OTC CEO’s: Want Respect? Then Pay Yourselves. [Guest Post]
There are two sides to the position of OTC (microcap) CEO pay. Either you should have the privilege to work for free for shareholders and investors, or you can be a real professional and pay yourselves a reasonable salary. If you want to raise real money, pay yourself.
I can’t begin to tell you how may hundreds of “investment” meetings I’ve attended, both on behalf of companies I founded, as well as companies I represent, where the first words out of the mouths of the money people were, “are you taking a salary?”. WTF is THAT? That, is a big red warning sign that you may be in front of the wrong people.
There are really only 2 types of funders for microcap companies, and their position on CEO compensation is a strong indicator on where your company may be in 6 to 12 months. One kind of funder wants YOU out of the way, and the other wants you to be successful, because if you are successful, then chances are great, so will your company. The wrong kind of funder expects you to work for free, to build the company at your cost, or at least publicly move the company in order to move the stock so they can benefit in the near future. The good kind of funder is a professional investment fund that knows that if the CEO is happy, he has greater incentive to do a better job and everyone will be happy. This goes back to the philosophy of you get what you pay for. If the wrong investor puts money into your company (through a variety of ways almost always designed to be able to liquidate stock sooner than later), they simply don’t want to pay you to do your job. They are not true “investors” in the sense of the word. They are short-term lenders that take absolutely no risk in your business. Their theory is that you work for free until they get their money back.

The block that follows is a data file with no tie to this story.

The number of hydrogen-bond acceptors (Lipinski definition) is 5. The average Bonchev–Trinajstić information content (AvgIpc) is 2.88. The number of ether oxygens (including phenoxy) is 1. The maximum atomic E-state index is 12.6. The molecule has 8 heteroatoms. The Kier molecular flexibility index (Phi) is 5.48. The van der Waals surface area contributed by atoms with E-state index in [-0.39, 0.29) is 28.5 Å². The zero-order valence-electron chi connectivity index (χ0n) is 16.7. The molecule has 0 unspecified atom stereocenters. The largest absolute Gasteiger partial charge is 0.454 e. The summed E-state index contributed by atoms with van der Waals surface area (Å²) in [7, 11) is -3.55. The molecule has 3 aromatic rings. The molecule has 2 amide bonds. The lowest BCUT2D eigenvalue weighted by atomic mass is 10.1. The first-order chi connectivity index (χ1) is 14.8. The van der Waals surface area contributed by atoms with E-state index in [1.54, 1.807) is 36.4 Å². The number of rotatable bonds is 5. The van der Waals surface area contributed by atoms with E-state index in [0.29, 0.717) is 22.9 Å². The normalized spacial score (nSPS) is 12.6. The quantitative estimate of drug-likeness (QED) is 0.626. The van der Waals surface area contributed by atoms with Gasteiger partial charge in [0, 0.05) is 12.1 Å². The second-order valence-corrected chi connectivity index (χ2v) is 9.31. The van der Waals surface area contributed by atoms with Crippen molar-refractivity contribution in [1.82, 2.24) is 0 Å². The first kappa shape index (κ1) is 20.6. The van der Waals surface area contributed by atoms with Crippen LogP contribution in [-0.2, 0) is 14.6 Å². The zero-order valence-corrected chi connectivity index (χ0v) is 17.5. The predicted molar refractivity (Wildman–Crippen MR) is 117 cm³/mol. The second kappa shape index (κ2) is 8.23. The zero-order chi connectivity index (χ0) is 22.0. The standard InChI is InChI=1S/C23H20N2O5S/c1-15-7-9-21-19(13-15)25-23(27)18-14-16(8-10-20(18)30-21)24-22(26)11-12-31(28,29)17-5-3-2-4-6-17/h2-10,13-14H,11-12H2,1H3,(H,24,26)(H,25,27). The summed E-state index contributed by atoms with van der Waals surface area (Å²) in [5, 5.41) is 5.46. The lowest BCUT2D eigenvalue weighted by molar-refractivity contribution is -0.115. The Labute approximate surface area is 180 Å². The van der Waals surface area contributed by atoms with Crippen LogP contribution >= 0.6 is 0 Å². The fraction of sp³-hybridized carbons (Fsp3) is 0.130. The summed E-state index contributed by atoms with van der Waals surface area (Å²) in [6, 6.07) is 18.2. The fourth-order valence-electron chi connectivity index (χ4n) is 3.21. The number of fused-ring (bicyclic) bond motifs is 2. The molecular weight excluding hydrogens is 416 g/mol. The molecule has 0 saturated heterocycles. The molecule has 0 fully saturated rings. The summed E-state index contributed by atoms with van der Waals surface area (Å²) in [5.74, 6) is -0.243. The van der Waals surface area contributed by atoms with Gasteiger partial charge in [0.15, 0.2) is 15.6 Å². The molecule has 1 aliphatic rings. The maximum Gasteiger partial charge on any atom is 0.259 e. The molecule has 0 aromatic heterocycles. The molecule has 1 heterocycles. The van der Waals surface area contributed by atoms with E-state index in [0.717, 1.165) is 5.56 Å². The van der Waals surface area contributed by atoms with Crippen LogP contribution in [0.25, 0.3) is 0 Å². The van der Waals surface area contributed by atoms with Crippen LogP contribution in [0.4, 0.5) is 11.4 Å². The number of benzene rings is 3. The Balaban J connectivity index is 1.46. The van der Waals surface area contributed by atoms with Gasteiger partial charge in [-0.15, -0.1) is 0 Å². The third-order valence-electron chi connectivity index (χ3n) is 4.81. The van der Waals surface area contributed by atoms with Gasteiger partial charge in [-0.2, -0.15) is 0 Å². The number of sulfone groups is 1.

How does that make you feel? You spent your own money, family money, borrowed from savings, opened an office, signed leases, and you went through a number of painstaking steps to bring your company public – for what – to enrich other people at your own personal cost?